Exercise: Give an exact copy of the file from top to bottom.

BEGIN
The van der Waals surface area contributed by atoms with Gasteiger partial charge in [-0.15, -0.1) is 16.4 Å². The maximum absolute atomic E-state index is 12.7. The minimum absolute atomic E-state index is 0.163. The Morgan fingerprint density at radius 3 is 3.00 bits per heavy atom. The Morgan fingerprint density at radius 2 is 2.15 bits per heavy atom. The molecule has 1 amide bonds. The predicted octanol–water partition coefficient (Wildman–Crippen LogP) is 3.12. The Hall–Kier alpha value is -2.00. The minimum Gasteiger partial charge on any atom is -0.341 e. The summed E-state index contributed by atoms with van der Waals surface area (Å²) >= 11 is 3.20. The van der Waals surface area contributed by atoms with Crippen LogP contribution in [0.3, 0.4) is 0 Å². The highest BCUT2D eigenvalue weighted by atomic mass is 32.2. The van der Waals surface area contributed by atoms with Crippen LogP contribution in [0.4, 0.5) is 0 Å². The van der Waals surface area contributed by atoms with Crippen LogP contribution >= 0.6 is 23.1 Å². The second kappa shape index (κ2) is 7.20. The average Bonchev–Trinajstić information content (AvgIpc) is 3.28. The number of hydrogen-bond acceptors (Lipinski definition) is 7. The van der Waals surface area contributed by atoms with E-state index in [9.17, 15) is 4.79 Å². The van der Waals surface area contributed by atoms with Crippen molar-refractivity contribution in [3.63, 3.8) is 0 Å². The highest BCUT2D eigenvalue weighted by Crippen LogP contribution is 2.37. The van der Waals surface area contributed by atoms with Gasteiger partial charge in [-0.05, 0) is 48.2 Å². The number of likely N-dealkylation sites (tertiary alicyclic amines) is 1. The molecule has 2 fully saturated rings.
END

The van der Waals surface area contributed by atoms with Gasteiger partial charge in [-0.15, -0.1) is 16.4 Å². The maximum absolute atomic E-state index is 12.7. The minimum absolute atomic E-state index is 0.163. The Morgan fingerprint density at radius 3 is 3.00 bits per heavy atom. The Morgan fingerprint density at radius 2 is 2.15 bits per heavy atom. The molecule has 1 amide bonds. The predicted octanol–water partition coefficient (Wildman–Crippen LogP) is 3.12. The Hall–Kier alpha value is -2.00. The minimum Gasteiger partial charge on any atom is -0.341 e. The summed E-state index contributed by atoms with van der Waals surface area (Å²) >= 11 is 3.20. The van der Waals surface area contributed by atoms with Crippen LogP contribution in [0.3, 0.4) is 0 Å². The highest BCUT2D eigenvalue weighted by atomic mass is 32.2. The van der Waals surface area contributed by atoms with Crippen LogP contribution in [0.4, 0.5) is 0 Å². The van der Waals surface area contributed by atoms with Crippen LogP contribution >= 0.6 is 23.1 Å². The second kappa shape index (κ2) is 7.20. The average Bonchev–Trinajstić information content (AvgIpc) is 3.28. The number of hydrogen-bond acceptors (Lipinski definition) is 7. The van der Waals surface area contributed by atoms with E-state index in [9.17, 15) is 4.79 Å². The van der Waals surface area contributed by atoms with Crippen molar-refractivity contribution in [3.63, 3.8) is 0 Å². The highest BCUT2D eigenvalue weighted by Crippen LogP contribution is 2.37. The van der Waals surface area contributed by atoms with Gasteiger partial charge in [-0.05, 0) is 48.2 Å². The number of likely N-dealkylation sites (tertiary alicyclic amines) is 1. The molecule has 2 fully saturated rings.